Background . The goal of this paper was to examine neighborhood deprivation and prostate cancer severity. Methods . We studied African American and Caucasian prostate cancer cases from the Pennsylvania State Cancer Registry. Census tract-level variables and deprivation scores were examined in relation to diagnosis stage, grade, and tumor aggressiveness. Results . We observed associations of low SES with high Gleason score among African Americans residing in neighborhoods with low educational attainment (OR = 1.34, 95% CI = 1.13–1.60), high poverty (OR = 1.39, 95% CI = 1.15–1.67), low car ownership (OR = 1.46, 95% CI = 1.20–1.78), and higher percentage of residents on public assistance (OR = 1.32, 95% = 1.08–1.62). The highest quartile of neighborhood deprivation was also associated with high Gleason score. For both Caucasians and African Americans, the highest quartile of neighborhood deprivation was associated with high Gleason score at diagnosis (OR = 1.34, 95% CI = 1.19–1.52; OR = 1.71, 95% CI = 1.21–2.40, resp.). Conclusion . Using a neighborhood deprivation index, we observed associations between high-grade prostate cancer and neighborhood deprivation in Caucasians and African-Americans.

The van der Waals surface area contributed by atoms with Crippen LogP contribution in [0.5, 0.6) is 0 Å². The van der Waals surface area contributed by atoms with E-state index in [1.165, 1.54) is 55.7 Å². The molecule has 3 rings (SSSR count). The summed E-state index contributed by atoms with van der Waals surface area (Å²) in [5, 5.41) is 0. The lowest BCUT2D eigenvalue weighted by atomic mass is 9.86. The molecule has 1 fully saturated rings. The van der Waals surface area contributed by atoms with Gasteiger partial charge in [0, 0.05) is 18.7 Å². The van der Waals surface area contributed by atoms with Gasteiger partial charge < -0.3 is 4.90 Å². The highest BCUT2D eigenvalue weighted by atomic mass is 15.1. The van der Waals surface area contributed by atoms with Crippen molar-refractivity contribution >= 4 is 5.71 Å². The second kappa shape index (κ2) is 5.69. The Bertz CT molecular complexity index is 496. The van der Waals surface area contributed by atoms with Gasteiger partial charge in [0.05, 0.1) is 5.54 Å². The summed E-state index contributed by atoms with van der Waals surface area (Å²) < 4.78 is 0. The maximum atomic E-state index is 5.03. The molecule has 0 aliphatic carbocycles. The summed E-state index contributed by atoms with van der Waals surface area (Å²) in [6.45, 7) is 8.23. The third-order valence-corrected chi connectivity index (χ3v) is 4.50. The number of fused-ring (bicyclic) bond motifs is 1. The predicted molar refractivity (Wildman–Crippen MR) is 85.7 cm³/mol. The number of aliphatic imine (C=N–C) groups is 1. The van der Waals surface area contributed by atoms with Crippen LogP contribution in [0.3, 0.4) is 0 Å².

Zeigler-Johnson, C. M., Tierney, A., Rebbeck, T. R., & Rundle, A. (2011). Prostate Cancer Severity Associations with Neighborhood Deprivation. Prostate Cancer, 2011, 1–9. https://doi.org/10.1155/2011/846263